UBS AG and its lawyers at Skadden, Arps, Slate, Meagher & Flom got a dose of bad news Thursday in a fight with mortgage-backed securities investors.
A federal judge in Manhattan refused to dismiss breach of contract claims brought by three trusts that issued about $1.5 billion in securities backed by UBS-sponsored mortgages. And, the judge ruled, UBS may have to pay money damages for failing to repurchase faulty loans.
The ruling comes three months after UBS agreed to pay $358 million to settle parallel claims brought by Assured Guaranty, which issued insurance on the securitization deals.
Lawyers at Quinn Emanuel Urquhart & Sullivan sued UBS unit UBS Real Estate Securities Inc. on behalf of the trusts last September. They alleged that UBS failed to police the quality of loans pooled into the three securitization trusts, which paved the way for about half the loans to wind up delinquent. When bond insurer Assured alerted UBS to the defective loans, the plaintiffs claimed, UBS shirked its contractual duty to buy them back. The trusts sought damages for UBS's alleged breach, including payment beyond the purchase price of the loans.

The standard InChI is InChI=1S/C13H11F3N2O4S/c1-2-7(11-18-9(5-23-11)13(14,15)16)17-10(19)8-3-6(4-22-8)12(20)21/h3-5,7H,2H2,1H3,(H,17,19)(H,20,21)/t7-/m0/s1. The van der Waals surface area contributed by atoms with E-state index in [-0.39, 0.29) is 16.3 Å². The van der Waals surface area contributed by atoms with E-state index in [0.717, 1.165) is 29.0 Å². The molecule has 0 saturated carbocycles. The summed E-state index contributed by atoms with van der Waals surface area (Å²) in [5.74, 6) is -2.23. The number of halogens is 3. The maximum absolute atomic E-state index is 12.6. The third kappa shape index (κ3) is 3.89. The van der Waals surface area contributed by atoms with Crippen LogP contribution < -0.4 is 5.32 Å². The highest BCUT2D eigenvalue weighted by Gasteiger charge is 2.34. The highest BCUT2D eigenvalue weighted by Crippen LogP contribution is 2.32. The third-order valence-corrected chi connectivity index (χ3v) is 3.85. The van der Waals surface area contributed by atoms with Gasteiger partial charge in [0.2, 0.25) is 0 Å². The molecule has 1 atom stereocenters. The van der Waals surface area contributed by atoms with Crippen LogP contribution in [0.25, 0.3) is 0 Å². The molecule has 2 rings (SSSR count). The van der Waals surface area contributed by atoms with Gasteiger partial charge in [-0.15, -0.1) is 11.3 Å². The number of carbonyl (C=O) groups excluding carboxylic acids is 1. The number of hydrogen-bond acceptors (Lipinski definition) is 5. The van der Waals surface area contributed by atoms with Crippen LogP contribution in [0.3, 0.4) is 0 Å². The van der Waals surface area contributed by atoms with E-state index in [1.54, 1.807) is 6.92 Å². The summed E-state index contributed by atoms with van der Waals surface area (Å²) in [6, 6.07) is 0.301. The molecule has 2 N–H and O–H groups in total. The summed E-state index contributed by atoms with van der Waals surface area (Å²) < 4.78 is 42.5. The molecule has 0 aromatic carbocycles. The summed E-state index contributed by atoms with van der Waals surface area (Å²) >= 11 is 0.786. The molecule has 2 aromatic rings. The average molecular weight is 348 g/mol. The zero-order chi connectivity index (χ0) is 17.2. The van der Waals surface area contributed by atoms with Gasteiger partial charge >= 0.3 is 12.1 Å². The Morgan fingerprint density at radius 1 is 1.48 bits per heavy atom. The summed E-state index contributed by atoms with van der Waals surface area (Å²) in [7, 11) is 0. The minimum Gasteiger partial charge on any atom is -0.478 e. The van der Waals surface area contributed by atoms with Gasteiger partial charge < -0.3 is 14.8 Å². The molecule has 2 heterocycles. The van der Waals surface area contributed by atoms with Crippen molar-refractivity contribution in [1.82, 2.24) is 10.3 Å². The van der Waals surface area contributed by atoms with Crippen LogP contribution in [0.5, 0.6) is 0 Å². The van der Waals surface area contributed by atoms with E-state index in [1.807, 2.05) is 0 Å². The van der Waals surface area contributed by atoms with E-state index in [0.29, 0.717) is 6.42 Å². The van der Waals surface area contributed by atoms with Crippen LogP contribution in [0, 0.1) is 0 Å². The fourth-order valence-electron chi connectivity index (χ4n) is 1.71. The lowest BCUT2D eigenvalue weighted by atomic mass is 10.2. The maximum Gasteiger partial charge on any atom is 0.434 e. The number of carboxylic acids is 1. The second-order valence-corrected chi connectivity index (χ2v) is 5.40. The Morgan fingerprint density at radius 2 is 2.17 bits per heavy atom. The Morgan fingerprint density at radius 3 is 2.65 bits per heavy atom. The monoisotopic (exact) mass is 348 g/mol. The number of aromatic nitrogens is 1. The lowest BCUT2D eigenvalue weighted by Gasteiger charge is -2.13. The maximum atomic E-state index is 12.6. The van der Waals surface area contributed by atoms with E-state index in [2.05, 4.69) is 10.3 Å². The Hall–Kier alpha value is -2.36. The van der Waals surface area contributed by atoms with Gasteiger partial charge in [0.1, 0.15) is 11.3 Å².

A Skadden team led by Jay Kasner countered that the trusts had no business seeking money damages, and that the case should therefore be dismissed, since UBS agreed only to repurchase faulty loans. UBS also argued that the complaint failed to state a viable claim for breach of contract, and that UBS's settlement with Assured—which was also represented by Quinn Emanuel—required dismissal.
U.S. District Judge Harold Baer Jr. shot down Skadden's arguments one by one in Thursday's opinion. The judge rejected UBS's motion to dismiss, and he refused "to foreclose the possibility of awarding damages in lieu of specific performance." Baer did, however, ruled that the trusts can't seek money damages above the purchase price of the allegedly faulty loans.
Skadden's Kasner was out of the office and unavailable for comment on Thursday. Philippe Selendy of Quinn Emanuel did not immediately respond to our call. Robins, Kaplan, Miller & Ciresi represents the securitization trustee, U.S Bank National Association.
Also on Thursday, Judge Baer reaffirmed an earlier decision not to allow a group of investors to intervene in the case. The investors had challenged Quinn Emanuel's role as counsel to the trusts at the same time that it was representing Assured Guaranty and the Federal Housing Finance Agency, which reached its own $885 million settlement with UBS last month.
"While the motion is denied, I can't help but note that some aspects of this litigation provide, at least for me, an odor of concern and should Proposed Intervenors recognize a problem as we move forward, they are invited to bring it to my attention," Baer wrote.